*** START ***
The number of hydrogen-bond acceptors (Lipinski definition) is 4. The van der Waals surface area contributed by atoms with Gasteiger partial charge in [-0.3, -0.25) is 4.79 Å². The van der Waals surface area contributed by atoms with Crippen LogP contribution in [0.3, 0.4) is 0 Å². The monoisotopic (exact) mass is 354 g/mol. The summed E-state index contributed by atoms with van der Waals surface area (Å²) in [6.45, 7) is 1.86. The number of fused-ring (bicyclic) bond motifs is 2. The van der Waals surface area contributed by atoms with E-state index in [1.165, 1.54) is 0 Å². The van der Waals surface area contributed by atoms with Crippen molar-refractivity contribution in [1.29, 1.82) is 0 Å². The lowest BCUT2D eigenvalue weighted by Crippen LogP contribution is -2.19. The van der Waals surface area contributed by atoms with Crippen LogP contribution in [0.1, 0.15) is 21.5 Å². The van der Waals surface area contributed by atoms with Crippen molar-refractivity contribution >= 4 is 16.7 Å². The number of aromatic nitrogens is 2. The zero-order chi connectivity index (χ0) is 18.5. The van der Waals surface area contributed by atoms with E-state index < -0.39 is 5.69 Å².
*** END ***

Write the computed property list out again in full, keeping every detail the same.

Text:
The number of hydrogen-bond acceptors (Lipinski definition) is 4. The van der Waals surface area contributed by atoms with Gasteiger partial charge in [-0.3, -0.25) is 4.79 Å². The van der Waals surface area contributed by atoms with Crippen LogP contribution in [0.3, 0.4) is 0 Å². The monoisotopic (exact) mass is 354 g/mol. The summed E-state index contributed by atoms with van der Waals surface area (Å²) in [6.45, 7) is 1.86. The number of fused-ring (bicyclic) bond motifs is 2. The van der Waals surface area contributed by atoms with E-state index in [1.165, 1.54) is 0 Å². The van der Waals surface area contributed by atoms with Crippen molar-refractivity contribution in [1.29, 1.82) is 0 Å². The lowest BCUT2D eigenvalue weighted by Crippen LogP contribution is -2.19. The van der Waals surface area contributed by atoms with Crippen LogP contribution in [0.1, 0.15) is 21.5 Å². The van der Waals surface area contributed by atoms with Crippen molar-refractivity contribution >= 4 is 16.7 Å². The number of aromatic nitrogens is 2. The zero-order chi connectivity index (χ0) is 18.5. The van der Waals surface area contributed by atoms with E-state index < -0.39 is 5.69 Å².